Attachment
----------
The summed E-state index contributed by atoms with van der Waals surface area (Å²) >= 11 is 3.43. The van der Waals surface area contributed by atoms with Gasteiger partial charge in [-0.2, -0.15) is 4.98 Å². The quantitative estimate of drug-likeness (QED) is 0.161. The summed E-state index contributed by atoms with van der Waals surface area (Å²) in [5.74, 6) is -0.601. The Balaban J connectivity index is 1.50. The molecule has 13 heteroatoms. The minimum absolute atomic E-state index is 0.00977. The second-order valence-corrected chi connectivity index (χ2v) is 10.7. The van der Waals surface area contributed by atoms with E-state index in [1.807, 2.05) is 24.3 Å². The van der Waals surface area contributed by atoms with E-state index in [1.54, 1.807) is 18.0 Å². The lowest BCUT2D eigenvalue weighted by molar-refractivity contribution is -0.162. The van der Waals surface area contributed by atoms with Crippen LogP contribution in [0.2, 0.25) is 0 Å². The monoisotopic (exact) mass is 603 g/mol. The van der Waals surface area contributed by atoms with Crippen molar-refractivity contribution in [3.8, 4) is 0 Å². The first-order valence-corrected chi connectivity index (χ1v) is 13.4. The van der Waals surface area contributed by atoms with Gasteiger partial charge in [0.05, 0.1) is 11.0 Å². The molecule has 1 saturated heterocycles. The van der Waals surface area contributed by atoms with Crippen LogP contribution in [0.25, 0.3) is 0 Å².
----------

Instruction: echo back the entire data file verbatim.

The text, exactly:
The summed E-state index contributed by atoms with van der Waals surface area (Å²) >= 11 is 3.43. The van der Waals surface area contributed by atoms with Gasteiger partial charge in [-0.2, -0.15) is 4.98 Å². The quantitative estimate of drug-likeness (QED) is 0.161. The summed E-state index contributed by atoms with van der Waals surface area (Å²) in [5.74, 6) is -0.601. The Balaban J connectivity index is 1.50. The molecule has 13 heteroatoms. The minimum absolute atomic E-state index is 0.00977. The second-order valence-corrected chi connectivity index (χ2v) is 10.7. The van der Waals surface area contributed by atoms with E-state index in [1.807, 2.05) is 24.3 Å². The van der Waals surface area contributed by atoms with E-state index in [1.54, 1.807) is 18.0 Å². The lowest BCUT2D eigenvalue weighted by molar-refractivity contribution is -0.162. The van der Waals surface area contributed by atoms with Crippen LogP contribution in [0.2, 0.25) is 0 Å². The monoisotopic (exact) mass is 603 g/mol. The van der Waals surface area contributed by atoms with Crippen molar-refractivity contribution in [3.8, 4) is 0 Å². The first-order valence-corrected chi connectivity index (χ1v) is 13.4. The van der Waals surface area contributed by atoms with Gasteiger partial charge in [0.05, 0.1) is 11.0 Å². The molecule has 1 saturated heterocycles. The van der Waals surface area contributed by atoms with Crippen LogP contribution in [0.25, 0.3) is 0 Å².